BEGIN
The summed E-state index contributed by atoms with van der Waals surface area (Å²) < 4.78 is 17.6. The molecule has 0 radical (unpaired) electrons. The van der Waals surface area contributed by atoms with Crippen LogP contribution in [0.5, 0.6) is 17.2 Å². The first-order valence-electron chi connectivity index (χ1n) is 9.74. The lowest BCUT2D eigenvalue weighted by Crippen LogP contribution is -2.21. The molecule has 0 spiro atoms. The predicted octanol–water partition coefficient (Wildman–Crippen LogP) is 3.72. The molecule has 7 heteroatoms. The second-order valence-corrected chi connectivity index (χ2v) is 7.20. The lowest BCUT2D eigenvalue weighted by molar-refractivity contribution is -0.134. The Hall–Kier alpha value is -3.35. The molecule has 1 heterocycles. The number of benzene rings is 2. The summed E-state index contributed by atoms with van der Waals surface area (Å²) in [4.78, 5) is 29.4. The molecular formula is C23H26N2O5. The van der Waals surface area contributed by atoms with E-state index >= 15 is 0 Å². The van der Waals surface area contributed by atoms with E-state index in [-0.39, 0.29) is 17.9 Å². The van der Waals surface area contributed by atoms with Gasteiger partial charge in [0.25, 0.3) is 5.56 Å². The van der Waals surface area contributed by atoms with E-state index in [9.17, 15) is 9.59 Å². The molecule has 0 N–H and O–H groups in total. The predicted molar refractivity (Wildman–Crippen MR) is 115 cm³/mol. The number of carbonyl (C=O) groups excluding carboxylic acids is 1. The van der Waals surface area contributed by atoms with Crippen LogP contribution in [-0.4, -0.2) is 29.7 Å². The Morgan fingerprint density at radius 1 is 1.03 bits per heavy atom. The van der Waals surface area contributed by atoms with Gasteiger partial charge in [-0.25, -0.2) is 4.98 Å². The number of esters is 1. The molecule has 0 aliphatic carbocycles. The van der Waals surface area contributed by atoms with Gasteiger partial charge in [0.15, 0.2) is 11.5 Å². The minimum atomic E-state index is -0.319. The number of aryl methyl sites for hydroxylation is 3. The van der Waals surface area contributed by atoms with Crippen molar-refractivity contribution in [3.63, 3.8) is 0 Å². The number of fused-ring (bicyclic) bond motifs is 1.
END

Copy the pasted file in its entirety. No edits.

The summed E-state index contributed by atoms with van der Waals surface area (Å²) < 4.78 is 17.6. The molecule has 0 radical (unpaired) electrons. The van der Waals surface area contributed by atoms with Crippen LogP contribution in [0.5, 0.6) is 17.2 Å². The first-order valence-electron chi connectivity index (χ1n) is 9.74. The lowest BCUT2D eigenvalue weighted by Crippen LogP contribution is -2.21. The molecule has 0 spiro atoms. The predicted octanol–water partition coefficient (Wildman–Crippen LogP) is 3.72. The molecule has 7 heteroatoms. The second-order valence-corrected chi connectivity index (χ2v) is 7.20. The lowest BCUT2D eigenvalue weighted by molar-refractivity contribution is -0.134. The Hall–Kier alpha value is -3.35. The molecule has 1 heterocycles. The number of benzene rings is 2. The summed E-state index contributed by atoms with van der Waals surface area (Å²) in [4.78, 5) is 29.4. The molecular formula is C23H26N2O5. The van der Waals surface area contributed by atoms with E-state index >= 15 is 0 Å². The van der Waals surface area contributed by atoms with E-state index in [-0.39, 0.29) is 17.9 Å². The van der Waals surface area contributed by atoms with Gasteiger partial charge in [0.25, 0.3) is 5.56 Å². The van der Waals surface area contributed by atoms with E-state index in [9.17, 15) is 9.59 Å². The molecule has 0 N–H and O–H groups in total. The predicted molar refractivity (Wildman–Crippen MR) is 115 cm³/mol. The number of carbonyl (C=O) groups excluding carboxylic acids is 1. The van der Waals surface area contributed by atoms with Crippen LogP contribution in [-0.4, -0.2) is 29.7 Å². The Morgan fingerprint density at radius 1 is 1.03 bits per heavy atom. The van der Waals surface area contributed by atoms with Gasteiger partial charge in [-0.25, -0.2) is 4.98 Å². The number of esters is 1. The molecule has 0 aliphatic carbocycles. The van der Waals surface area contributed by atoms with Gasteiger partial charge in [0.15, 0.2) is 11.5 Å². The minimum atomic E-state index is -0.319. The number of aryl methyl sites for hydroxylation is 3. The van der Waals surface area contributed by atoms with Crippen molar-refractivity contribution in [3.63, 3.8) is 0 Å². The number of fused-ring (bicyclic) bond motifs is 1.